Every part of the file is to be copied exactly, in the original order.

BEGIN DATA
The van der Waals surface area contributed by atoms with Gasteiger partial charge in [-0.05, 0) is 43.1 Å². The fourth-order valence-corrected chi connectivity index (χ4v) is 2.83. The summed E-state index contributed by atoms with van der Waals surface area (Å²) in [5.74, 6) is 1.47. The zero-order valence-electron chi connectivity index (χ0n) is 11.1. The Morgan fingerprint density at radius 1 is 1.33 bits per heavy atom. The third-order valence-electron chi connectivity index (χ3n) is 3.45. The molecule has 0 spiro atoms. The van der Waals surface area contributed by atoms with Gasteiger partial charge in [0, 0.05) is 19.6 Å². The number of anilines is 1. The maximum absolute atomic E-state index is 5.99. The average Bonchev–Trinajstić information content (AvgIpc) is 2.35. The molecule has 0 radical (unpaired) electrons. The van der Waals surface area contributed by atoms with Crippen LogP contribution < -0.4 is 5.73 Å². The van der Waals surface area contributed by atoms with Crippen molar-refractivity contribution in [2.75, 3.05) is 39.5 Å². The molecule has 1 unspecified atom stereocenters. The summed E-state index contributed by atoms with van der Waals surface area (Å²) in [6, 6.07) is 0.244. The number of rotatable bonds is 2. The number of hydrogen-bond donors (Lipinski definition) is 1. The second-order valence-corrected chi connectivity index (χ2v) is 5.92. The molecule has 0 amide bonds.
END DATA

The van der Waals surface area contributed by atoms with Gasteiger partial charge in [-0.05, 0) is 43.1 Å². The fourth-order valence-corrected chi connectivity index (χ4v) is 2.83. The summed E-state index contributed by atoms with van der Waals surface area (Å²) in [5.74, 6) is 1.47. The zero-order valence-electron chi connectivity index (χ0n) is 11.1. The Morgan fingerprint density at radius 1 is 1.33 bits per heavy atom. The third-order valence-electron chi connectivity index (χ3n) is 3.45. The molecule has 0 spiro atoms. The van der Waals surface area contributed by atoms with Gasteiger partial charge in [0, 0.05) is 19.6 Å². The number of anilines is 1. The maximum absolute atomic E-state index is 5.99. The average Bonchev–Trinajstić information content (AvgIpc) is 2.35. The molecule has 0 radical (unpaired) electrons. The van der Waals surface area contributed by atoms with Crippen LogP contribution < -0.4 is 5.73 Å². The van der Waals surface area contributed by atoms with Crippen molar-refractivity contribution in [2.75, 3.05) is 39.5 Å². The molecule has 1 unspecified atom stereocenters. The summed E-state index contributed by atoms with van der Waals surface area (Å²) in [6, 6.07) is 0.244. The number of rotatable bonds is 2. The number of hydrogen-bond donors (Lipinski definition) is 1. The second-order valence-corrected chi connectivity index (χ2v) is 5.92. The molecule has 0 amide bonds.